No step back, minimal articulation, does not address the street, car oriented, sad landscape buffer, cookie cutter boring. Misses the opportunity to plan ahead for deeper retail storefronts that could move in to the live/work as the area develops. Materiality… Yeah, love white stucco. Gonna look awesome with a bunch of satellite dishes and clutter hanging off those fabulous sawtooth balconies. How modern!

      Hope tenants get a HEPA purifier as a lease signing bonus.

      • Hey Jennufer D, do you know whats going on with Aragon’s other project on sunset near the old do-it center? i think i remember you saying it could be off due to a dirty site just curious.

        Also, while I don;t always agree with your positions, thanks for being so involved and informed in EP development activity!

        • It’s a lot of work to attempt to stay abreast of all the development in EP. Would love to see you at a meeting on one of these!

          Last I heard Aragon was attempting to off-load the do it center and Everett at. Parcels but couldn’t find interest due to the Geotech and other hazards at the site. Methane, tar, toxics lingering from past industrial uses, etc. Also, Silverstein is involved.

          Incidentally, the investor who bought the hillside bungalows next to Aragon is also getting cold feet and selling. Eastsider covered that a few months back. Slope stability is a very real concern for these steep parcels over a documented (thrust) fault.

          Aragon has had a scoping meeting for the EIR they are preparing. No word yet on when the draft will publish.

          They can still develop the 6 unit small lot on Everett and build on the flat portion of the do it center where the car wash is on sunset. The issues are mainly isolated to the sharply sloped portion of the property (where they could do some kind of adaptive reuse of the warehouse to avoid all these complications).

          Greed gets in the way! They have less than $7M invested in all 16 parcels, including the very lucrative small lot on Everett, which is all on the same permit and EIR.

      • Exactly! Let’s get something cool in here and not another “could be anywhere” development that doesn’t respect the neighborhood’s rich history.

  9. Proper timing of the traffic signals could go a long way to making this stretch of Glendale work better, especially during peak hours. Too many signals at small streets.

    • I was under the impression that all of the lights in LA are controlled by ATSAC (http://bit.ly/1krEaEc)

      I doubt there’s much more that can be done to speed up cars (short of implementing congestion fees on more of our roads.) and anyway, I think obsessing by over traffic flow we’re missing the forrest for the trees. We should be slowing down cars, building wider sidewalks, more signals and crosswalks. Bring investment and prosperity *to* the community, instead of being a doormat to all the other communities that just want to pass through.

      • That can and should be done in many instances. However, this stretch is a bit unique in that there really aren’t very many options to get from the Eagle Rock/Highland Park area, across the 5/river and down to 101/Sunset/Alvarado. For better or worse it does need to function as a highway during peak traffic times. That’s just how it is. More crosswalks will not turn this area into a pedestrian paradise with cafes on the sidewalks. It’s a funnel to dtwn and the above mentioned thoroughfares.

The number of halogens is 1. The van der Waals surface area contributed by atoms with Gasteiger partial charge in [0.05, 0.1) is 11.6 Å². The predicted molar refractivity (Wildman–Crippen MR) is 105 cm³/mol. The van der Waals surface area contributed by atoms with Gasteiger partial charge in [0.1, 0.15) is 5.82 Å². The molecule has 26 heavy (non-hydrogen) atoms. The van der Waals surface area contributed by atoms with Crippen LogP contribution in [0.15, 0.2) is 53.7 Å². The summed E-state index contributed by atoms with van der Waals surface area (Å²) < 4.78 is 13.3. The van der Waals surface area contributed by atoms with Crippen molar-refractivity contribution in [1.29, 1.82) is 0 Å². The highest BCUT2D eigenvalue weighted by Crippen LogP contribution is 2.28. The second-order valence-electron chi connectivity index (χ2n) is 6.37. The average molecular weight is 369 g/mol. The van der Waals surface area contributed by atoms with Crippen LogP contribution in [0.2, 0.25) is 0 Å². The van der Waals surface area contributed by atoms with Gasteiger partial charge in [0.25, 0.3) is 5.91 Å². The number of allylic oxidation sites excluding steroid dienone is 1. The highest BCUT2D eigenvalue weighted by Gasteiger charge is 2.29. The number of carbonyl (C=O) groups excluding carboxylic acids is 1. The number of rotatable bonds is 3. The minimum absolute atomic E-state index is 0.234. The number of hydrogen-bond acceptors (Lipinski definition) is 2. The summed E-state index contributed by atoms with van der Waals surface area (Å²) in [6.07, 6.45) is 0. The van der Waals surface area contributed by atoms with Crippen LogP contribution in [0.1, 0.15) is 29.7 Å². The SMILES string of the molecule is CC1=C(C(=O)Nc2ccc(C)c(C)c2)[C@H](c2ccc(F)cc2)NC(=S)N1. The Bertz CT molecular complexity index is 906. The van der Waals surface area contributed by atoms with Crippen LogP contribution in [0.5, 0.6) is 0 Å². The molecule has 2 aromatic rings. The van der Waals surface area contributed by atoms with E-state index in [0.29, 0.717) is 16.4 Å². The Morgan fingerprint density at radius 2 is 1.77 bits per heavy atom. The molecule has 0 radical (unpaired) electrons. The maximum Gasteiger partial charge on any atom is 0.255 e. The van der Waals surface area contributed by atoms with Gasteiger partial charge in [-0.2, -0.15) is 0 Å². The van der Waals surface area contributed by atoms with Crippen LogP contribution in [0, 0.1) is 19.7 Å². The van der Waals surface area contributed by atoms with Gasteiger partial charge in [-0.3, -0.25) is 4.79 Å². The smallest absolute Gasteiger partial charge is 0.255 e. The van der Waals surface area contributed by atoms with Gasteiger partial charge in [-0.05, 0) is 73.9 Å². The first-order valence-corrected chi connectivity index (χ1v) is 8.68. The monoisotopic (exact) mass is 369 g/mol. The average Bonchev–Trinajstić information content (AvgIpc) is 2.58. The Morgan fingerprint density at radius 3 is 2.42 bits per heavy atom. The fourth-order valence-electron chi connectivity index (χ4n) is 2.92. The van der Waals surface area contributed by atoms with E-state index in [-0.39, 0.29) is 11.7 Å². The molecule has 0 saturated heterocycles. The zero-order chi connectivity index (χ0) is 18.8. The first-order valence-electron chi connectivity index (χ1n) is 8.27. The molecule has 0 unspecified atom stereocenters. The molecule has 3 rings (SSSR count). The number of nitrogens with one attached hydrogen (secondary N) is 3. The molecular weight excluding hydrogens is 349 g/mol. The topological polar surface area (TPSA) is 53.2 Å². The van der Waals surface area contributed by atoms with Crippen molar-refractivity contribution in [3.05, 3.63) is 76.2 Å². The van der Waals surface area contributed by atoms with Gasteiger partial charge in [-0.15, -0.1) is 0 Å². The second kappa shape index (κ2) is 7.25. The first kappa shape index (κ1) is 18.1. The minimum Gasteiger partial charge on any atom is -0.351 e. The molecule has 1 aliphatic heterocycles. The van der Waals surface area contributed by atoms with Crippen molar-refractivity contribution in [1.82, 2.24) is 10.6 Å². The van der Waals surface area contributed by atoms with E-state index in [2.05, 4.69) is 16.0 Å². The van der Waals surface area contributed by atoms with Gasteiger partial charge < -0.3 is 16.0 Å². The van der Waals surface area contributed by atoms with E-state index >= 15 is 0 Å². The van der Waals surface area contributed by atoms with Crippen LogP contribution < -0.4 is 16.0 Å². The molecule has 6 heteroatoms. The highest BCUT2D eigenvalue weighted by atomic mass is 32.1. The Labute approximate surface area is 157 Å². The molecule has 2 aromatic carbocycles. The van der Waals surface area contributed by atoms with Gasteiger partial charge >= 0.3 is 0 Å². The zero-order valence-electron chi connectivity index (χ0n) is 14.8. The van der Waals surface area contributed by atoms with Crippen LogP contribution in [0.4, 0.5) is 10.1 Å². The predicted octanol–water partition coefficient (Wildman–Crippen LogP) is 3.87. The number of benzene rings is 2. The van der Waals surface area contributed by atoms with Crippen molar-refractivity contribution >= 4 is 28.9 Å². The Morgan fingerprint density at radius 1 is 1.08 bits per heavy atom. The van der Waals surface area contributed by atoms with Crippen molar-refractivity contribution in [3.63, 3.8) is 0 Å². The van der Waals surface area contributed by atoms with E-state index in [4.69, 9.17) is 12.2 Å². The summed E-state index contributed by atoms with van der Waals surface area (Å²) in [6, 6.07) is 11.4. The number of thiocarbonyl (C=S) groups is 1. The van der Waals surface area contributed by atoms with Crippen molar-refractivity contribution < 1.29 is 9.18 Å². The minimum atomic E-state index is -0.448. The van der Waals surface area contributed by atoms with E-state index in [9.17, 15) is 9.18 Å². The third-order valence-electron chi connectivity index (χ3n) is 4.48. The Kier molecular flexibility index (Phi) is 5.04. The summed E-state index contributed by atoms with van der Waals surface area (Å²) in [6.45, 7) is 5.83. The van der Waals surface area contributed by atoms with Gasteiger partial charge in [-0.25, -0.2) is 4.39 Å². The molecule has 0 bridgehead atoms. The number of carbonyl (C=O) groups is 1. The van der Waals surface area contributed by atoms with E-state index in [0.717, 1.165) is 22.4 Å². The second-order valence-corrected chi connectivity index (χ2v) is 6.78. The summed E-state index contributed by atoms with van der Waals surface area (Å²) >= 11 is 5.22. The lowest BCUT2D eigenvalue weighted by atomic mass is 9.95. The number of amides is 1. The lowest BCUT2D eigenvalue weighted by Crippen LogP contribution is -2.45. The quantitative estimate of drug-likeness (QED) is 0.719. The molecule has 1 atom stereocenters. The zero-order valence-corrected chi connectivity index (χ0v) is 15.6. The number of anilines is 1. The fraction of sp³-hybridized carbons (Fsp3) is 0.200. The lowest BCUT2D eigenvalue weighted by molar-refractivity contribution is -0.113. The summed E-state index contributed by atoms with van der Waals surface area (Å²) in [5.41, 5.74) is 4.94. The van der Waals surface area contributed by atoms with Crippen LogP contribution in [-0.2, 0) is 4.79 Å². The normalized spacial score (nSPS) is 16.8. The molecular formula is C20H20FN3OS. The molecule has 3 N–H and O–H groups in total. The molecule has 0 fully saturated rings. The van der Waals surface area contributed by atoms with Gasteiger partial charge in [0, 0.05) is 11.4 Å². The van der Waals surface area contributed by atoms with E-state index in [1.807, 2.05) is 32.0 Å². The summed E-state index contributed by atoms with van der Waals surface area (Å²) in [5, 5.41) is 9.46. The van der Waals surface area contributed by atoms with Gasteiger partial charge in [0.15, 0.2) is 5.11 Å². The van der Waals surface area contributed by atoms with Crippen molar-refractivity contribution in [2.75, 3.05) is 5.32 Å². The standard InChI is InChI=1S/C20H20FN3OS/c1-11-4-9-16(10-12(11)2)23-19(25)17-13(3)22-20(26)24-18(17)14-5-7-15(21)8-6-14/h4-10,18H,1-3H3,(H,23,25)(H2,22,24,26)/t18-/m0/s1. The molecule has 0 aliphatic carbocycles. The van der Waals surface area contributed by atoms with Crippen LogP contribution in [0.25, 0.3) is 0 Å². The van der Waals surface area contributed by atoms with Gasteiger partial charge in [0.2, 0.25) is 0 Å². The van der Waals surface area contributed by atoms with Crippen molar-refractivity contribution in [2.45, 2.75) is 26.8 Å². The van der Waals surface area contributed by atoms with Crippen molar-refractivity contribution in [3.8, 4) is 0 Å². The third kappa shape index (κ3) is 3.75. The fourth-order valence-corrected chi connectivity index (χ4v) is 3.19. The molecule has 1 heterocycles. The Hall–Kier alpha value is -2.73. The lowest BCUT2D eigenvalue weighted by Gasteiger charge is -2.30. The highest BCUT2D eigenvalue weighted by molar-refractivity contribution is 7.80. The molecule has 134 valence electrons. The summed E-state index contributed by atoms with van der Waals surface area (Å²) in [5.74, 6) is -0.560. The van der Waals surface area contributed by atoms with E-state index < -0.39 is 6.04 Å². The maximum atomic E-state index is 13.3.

• A light rail line through here (from Downtown LA to Glendale) would be ideal… but probably not gonna happen in my lifetime.

          • Yes, but it’s going to largely residential areas, and folks will still need to mostly drive to rail station…. right? And the doesn’t solve the issue of folks who need to use this route to get to mid city, hollywood etc. in the morning. It’s an unfortunate situation, but what other routs should folks take to get across the 5/LA river from NELA? Brand and across the Hyperion bridge? Stadium Way?

    • 100% agree.

      The light at Glendale and Alvardo is green for WAY too short a time, especially going south on Glendale.

      Also, they should build a pedestrian bridge over Glendale, make it an easy jump with no traffic signal to wait for.

  10. The city needs to buy this land to keep it out of the hands of developers who could care less about the future of Echo Park. Maybe this is fine, maybe not. But the likelihood that any part of this projects shape took shape out of a consideration other than money is nil.
    As a general rule we need to shape the community in terms of laws and construction projects in a way that is agreed upon by the residents in direct vicinity of the goals of a private, for profit venture. The only way this can be achieved is if everyone makes their voices heard at a local level, and if good people begin to run for positions of govt at all levels. In America today, we see people with extreme wealth able to force their will on people and it needs to be stopped. So much of LA has fallen victim to this. You see these horrific over priced apartment buildings and you wonder “Why the fuck did they put that there?” And the answer is “they” are on a yacht somewhere sipping martinis, and couldn’t give a fuck about “there'” and “that” was just the most profitable thing to make.

  11. Wow…..You all do realize this is SR 2? A state highway? What better place to put the density? Would you prefer the hills? Angelino Heights? It boggles the mind, honestly…..Put the density on transit corridors so we may legitimately ask for relief in the residential areas.

    Otherwise, Garcetti and his “100,000” housing units will be on a sleepy corner near you. Blimey….y’all need to get a handle on give and take…